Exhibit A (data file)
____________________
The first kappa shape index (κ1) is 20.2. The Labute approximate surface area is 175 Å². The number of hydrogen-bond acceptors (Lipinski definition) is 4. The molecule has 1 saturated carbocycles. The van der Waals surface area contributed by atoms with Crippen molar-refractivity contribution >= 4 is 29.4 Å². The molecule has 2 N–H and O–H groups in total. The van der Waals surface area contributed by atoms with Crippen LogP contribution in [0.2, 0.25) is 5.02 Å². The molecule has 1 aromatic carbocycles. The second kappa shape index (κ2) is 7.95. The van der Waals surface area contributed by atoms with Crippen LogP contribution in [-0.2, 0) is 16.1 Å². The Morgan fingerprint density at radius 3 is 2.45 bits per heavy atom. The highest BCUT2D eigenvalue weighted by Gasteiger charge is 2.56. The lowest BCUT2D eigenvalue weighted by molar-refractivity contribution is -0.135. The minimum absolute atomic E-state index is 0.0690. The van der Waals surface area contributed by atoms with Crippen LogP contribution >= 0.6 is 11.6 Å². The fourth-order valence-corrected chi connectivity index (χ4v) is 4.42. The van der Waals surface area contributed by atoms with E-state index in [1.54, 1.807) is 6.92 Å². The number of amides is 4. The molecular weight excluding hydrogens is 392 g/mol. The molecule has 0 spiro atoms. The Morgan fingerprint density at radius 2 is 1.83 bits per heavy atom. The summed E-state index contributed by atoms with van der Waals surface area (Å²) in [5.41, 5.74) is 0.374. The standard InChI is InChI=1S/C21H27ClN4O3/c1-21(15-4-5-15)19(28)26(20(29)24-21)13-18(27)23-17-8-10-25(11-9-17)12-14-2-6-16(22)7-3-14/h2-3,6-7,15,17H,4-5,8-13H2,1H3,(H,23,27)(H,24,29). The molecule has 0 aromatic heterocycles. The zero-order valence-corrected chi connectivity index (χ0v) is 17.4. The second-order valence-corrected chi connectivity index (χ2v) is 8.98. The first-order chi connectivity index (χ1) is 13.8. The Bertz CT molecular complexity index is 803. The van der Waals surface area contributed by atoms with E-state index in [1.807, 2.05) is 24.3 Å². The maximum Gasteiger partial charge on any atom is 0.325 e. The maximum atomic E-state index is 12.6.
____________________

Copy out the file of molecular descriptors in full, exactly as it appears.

The first kappa shape index (κ1) is 20.2. The Labute approximate surface area is 175 Å². The number of hydrogen-bond acceptors (Lipinski definition) is 4. The molecule has 1 saturated carbocycles. The van der Waals surface area contributed by atoms with Crippen molar-refractivity contribution >= 4 is 29.4 Å². The molecule has 2 N–H and O–H groups in total. The van der Waals surface area contributed by atoms with Crippen LogP contribution in [0.2, 0.25) is 5.02 Å². The molecule has 1 aromatic carbocycles. The second kappa shape index (κ2) is 7.95. The van der Waals surface area contributed by atoms with Crippen LogP contribution in [-0.2, 0) is 16.1 Å². The Morgan fingerprint density at radius 3 is 2.45 bits per heavy atom. The highest BCUT2D eigenvalue weighted by Gasteiger charge is 2.56. The lowest BCUT2D eigenvalue weighted by molar-refractivity contribution is -0.135. The minimum absolute atomic E-state index is 0.0690. The van der Waals surface area contributed by atoms with Crippen LogP contribution >= 0.6 is 11.6 Å². The fourth-order valence-corrected chi connectivity index (χ4v) is 4.42. The van der Waals surface area contributed by atoms with E-state index in [1.54, 1.807) is 6.92 Å². The number of amides is 4. The molecular weight excluding hydrogens is 392 g/mol. The molecule has 0 spiro atoms. The Morgan fingerprint density at radius 2 is 1.83 bits per heavy atom. The summed E-state index contributed by atoms with van der Waals surface area (Å²) in [5.41, 5.74) is 0.374. The standard InChI is InChI=1S/C21H27ClN4O3/c1-21(15-4-5-15)19(28)26(20(29)24-21)13-18(27)23-17-8-10-25(11-9-17)12-14-2-6-16(22)7-3-14/h2-3,6-7,15,17H,4-5,8-13H2,1H3,(H,23,27)(H,24,29). The molecule has 0 aromatic heterocycles. The zero-order valence-corrected chi connectivity index (χ0v) is 17.4. The second-order valence-corrected chi connectivity index (χ2v) is 8.98. The first-order chi connectivity index (χ1) is 13.8. The Bertz CT molecular complexity index is 803. The van der Waals surface area contributed by atoms with E-state index in [1.807, 2.05) is 24.3 Å². The maximum Gasteiger partial charge on any atom is 0.325 e. The maximum atomic E-state index is 12.6.